Shireen Mitchell: It's connected to their hiring. It's connected to the ways in which the algorithms are working or the way people are looking at the moderation process. They keep talking about changing the moderation process. I've said this multiple times, hire five black women to look at your moderation process and I guarantee with any tech company, it will be fixed in a hot second, because they'll be able to see things that none of their staff have ever been able to see, including Mark himself and Jack himself. And my issue with this is that they're trying to avoid, in everything I see, even though we're having this conversation about race, they are trying to avoid the race conversation, period. Right? Let's just be honest, Facebook was formed as a hot-or-not platform in the first place. And if you look at every checkbox that Facebook has, they have every checkbox you can be, except you can't check your ethnicity. That's a flaw in the product itself. So that means there's a flaw in the design and it's a flaw in the system of the organization that Facebook happened to be built on the basis of. So if you can't check the box for ethnicity, that means you're not looking at anything on your platform, around ethnicity at all. That's a flaw in your product. And that can be fixed. But that's where the choices about what do you decide to fix it that at that particular moment.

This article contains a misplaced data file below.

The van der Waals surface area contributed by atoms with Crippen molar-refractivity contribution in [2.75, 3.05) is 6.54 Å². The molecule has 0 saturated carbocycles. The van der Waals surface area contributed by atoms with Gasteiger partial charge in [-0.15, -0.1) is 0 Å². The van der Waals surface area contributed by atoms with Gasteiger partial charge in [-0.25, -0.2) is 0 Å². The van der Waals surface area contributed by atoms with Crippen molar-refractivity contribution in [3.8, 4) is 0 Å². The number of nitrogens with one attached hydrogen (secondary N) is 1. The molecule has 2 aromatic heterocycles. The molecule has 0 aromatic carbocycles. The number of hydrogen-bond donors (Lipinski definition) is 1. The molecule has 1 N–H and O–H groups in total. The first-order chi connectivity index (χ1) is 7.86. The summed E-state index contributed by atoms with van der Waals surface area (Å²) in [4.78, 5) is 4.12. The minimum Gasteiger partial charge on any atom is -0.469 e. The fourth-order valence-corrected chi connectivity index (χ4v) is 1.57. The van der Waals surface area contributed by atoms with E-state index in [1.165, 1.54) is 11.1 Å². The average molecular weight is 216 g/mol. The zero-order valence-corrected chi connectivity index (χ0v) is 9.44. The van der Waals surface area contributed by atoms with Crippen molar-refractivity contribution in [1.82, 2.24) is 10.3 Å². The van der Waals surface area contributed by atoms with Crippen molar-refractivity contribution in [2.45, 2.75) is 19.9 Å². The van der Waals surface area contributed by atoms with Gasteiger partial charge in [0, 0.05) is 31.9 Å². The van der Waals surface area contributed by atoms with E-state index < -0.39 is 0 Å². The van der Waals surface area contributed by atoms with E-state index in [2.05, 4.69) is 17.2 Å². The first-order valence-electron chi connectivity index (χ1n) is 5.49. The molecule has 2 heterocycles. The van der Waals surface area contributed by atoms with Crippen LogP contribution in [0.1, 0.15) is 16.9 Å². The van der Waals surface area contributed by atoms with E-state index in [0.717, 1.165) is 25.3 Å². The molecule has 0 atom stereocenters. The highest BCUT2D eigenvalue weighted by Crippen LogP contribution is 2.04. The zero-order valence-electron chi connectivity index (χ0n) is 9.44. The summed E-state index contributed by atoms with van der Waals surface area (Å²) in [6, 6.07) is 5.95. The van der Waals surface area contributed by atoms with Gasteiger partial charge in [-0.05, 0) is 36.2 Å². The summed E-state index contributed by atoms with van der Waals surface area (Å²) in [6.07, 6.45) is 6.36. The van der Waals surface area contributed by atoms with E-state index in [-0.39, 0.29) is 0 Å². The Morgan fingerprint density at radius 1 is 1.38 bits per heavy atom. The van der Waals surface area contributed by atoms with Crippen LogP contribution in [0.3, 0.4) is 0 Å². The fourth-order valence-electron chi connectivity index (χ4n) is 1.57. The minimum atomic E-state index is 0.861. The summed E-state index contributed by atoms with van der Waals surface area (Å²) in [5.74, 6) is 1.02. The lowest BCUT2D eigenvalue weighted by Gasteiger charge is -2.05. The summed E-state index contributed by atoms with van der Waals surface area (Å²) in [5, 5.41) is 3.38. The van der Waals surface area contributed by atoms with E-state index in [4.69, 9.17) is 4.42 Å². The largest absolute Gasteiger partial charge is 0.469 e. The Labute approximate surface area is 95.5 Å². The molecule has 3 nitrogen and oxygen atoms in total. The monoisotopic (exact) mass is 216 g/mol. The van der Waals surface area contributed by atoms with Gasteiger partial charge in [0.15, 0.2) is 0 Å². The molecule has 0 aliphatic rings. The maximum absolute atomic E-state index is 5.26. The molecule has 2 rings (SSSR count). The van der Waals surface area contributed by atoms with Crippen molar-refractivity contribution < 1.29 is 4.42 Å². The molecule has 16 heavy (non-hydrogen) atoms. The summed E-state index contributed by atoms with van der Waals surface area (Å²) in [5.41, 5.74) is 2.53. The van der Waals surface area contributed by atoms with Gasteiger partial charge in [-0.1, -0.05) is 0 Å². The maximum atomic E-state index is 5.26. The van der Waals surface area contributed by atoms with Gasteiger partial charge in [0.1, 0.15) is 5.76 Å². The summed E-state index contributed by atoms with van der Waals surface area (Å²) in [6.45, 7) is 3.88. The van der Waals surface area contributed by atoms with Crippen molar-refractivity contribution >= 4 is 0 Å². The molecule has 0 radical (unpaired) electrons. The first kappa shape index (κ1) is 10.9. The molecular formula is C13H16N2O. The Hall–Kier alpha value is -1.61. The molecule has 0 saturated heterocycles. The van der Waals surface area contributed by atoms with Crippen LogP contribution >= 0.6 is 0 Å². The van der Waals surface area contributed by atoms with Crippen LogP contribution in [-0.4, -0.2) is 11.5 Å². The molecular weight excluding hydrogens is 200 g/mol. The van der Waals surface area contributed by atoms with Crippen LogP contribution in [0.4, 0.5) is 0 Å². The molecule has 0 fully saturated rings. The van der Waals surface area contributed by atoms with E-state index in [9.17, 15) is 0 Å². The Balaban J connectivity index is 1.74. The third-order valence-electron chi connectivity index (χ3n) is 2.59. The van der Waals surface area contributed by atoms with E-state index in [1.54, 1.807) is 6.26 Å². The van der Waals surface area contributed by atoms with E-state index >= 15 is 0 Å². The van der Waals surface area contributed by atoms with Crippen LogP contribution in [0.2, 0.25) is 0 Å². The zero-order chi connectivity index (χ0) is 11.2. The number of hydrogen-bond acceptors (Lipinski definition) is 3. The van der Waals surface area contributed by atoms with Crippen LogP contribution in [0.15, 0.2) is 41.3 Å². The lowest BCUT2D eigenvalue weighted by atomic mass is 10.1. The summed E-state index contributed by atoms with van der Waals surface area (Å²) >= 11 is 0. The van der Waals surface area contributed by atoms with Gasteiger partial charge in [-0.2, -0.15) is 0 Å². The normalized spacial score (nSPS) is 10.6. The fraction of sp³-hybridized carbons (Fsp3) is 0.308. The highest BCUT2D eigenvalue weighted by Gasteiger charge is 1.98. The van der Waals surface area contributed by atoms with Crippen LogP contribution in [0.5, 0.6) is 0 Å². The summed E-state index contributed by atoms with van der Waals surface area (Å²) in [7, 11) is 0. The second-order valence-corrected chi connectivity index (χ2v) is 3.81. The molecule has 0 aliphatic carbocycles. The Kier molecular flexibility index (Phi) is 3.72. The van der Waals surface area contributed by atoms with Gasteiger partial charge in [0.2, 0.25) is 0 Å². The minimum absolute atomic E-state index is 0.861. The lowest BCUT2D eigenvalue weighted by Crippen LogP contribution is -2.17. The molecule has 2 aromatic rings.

Jamarlin Martin: Do you take issue with Twitter's decision to uncheck Louis Farrakhan and keep Donald Trump's check? I'm sitting back and thinking about it. Some of the people in our community, they may say things that are very offensive to communities. But we don't have any real power, right? And so, words are inferior to policy decisions and power influence, and so what Donald Trump does in terms of building the wall, stopping folks from Africa coming over here, targeting people of certain race, that the white supremacy of Donald Trump and the racism of Donald Trump, because he's powerful, he gets to keep the check mark because of what could happen. So these type of policies will benefit the people who are doing bad things with power and they may hurt communities that don't have a lot of power that are speaking up, and I think that it highlights the problem. If you're really going to be consistent on your policy, why does Donald Trump gets to keep his check mark?